03 May 2021
Posted in Pharma
China focuses on next-generation intranasal COVID-19 vaccines amid rising mutant strains, says GlobalData
COVID-19 infections continue to rise with several countries facing second-and third-wave infections with the newly evolved mutant strains, thereby increasing the demand for effective vaccines. Several pharmaceutical companies across the world have started working on the inhaled vaccine formulations and China is also developing next generation intranasal COVID-19 vaccines, says GlobalData, a leading data and analytics company.
CanSino Biologics is about to start a Phase I/II trial using an inhaled COVID-19 vaccine and a Phase II trial is underway for the intranasal COVID-19 vaccine developed by the University of Hong Kong in collaboration with Beijing Wantai Biological Pharmacy Enterprise.
According to GlobalData’s ‘Coronavirus Disease 2019 (COVID-19) Pharma Executive Briefing – April 20, 2021’, 13 COVID-19 injectable vaccines are available worldwide, and five of them are from the Chinese companies including Sinopharm Group, Sinovac Biotech, CanSino Biologics, and the Chinese Center for Disease Control and Prevention.
Currently, there is insufficient data on whether injectable vaccines can provide complete immunity against the new strains. However, inhaled vaccines are gaining attention owing to their potential to generate both systemic immunity and local immunity at the mucosal tissues in the lungs where the virus replicates.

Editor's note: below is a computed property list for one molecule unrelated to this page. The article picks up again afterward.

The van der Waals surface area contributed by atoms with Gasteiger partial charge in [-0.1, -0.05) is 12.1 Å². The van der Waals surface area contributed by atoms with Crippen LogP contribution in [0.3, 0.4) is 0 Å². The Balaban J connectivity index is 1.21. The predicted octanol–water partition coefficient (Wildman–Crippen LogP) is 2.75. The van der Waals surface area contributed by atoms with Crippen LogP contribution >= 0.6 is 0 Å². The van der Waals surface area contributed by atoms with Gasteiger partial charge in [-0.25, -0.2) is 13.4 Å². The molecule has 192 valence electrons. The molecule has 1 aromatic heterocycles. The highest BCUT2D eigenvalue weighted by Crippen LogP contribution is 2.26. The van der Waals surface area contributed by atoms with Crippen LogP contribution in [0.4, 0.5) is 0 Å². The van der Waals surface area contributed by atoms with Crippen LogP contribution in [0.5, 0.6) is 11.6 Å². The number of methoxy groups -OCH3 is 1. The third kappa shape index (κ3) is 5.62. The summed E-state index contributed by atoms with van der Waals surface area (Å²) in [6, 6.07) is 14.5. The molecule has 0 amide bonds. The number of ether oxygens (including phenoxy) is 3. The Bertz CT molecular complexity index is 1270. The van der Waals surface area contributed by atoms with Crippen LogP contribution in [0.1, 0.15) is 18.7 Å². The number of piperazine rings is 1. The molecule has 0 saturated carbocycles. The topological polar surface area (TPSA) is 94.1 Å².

Venkat Kartheek Vale, Pharma Analyst at GlobalData, comments: “Many countries are working to achieve herd immunity using the existing vaccines, but the emergence and rapid proliferation of mutant strains has made it difficult to predict the return to normalcy. In this context, inhaled vaccines with their dual protection mechanism can relatively be better alternatives to injectables in minimizing the infection rate and preventing potential health risks.”
According to GlobalData’s ‘Pharmaceutical Intelligence Center’, there are 11 inhaled vaccines undergoing clinical trials in countries including the US, the UK, China, Cuba, India and Iran.
While it is too early to comment on the efficacy of inhaled vaccines as there is a possibility of developing more virulent COVID-19 strains in the future, the likelihood of inhaled vaccines uptake is expected to be high considering the demand for greater immunity at the airway cells inside the lungs.
Mr. Vale concludes: “Since the efficacy rates of Chinese vaccines were found to be inferior to vaccines of Pfizer-BioNTech and Moderna, inhaled vaccines with their potential to induce stronger immunity can be more beneficial. Additionally, factors such as being non-invasive, easy to administer without the need for trained specialists, and not requiring storage and transportation at low temperature make them also suitable for mass immunization if adequately supported by manufacturing on a large scale.”